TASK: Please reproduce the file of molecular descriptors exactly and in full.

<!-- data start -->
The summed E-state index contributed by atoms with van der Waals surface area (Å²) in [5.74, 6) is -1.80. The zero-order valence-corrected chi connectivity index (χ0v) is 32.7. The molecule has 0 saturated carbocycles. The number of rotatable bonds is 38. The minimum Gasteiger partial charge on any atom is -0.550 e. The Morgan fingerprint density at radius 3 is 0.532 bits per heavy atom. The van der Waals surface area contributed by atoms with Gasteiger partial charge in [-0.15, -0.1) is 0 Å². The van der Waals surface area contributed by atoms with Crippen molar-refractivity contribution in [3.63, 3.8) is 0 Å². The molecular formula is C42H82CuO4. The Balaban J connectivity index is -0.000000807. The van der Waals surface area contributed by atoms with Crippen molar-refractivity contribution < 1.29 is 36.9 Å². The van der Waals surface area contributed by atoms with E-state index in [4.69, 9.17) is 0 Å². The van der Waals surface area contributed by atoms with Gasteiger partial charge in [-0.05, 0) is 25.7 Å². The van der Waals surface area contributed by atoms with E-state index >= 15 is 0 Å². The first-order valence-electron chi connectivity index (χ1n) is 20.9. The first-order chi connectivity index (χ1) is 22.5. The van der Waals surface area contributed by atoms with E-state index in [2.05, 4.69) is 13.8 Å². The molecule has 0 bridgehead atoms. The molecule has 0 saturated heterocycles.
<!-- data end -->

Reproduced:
The summed E-state index contributed by atoms with van der Waals surface area (Å²) in [5.74, 6) is -1.80. The zero-order valence-corrected chi connectivity index (χ0v) is 32.7. The molecule has 0 saturated carbocycles. The number of rotatable bonds is 38. The minimum Gasteiger partial charge on any atom is -0.550 e. The Morgan fingerprint density at radius 3 is 0.532 bits per heavy atom. The van der Waals surface area contributed by atoms with Gasteiger partial charge in [-0.15, -0.1) is 0 Å². The van der Waals surface area contributed by atoms with Crippen molar-refractivity contribution in [3.63, 3.8) is 0 Å². The molecular formula is C42H82CuO4. The Balaban J connectivity index is -0.000000807. The van der Waals surface area contributed by atoms with Crippen molar-refractivity contribution < 1.29 is 36.9 Å². The van der Waals surface area contributed by atoms with E-state index in [4.69, 9.17) is 0 Å². The van der Waals surface area contributed by atoms with Gasteiger partial charge in [-0.05, 0) is 25.7 Å². The van der Waals surface area contributed by atoms with E-state index >= 15 is 0 Å². The first-order valence-electron chi connectivity index (χ1n) is 20.9. The first-order chi connectivity index (χ1) is 22.5. The van der Waals surface area contributed by atoms with E-state index in [2.05, 4.69) is 13.8 Å². The molecule has 0 bridgehead atoms. The molecule has 0 saturated heterocycles.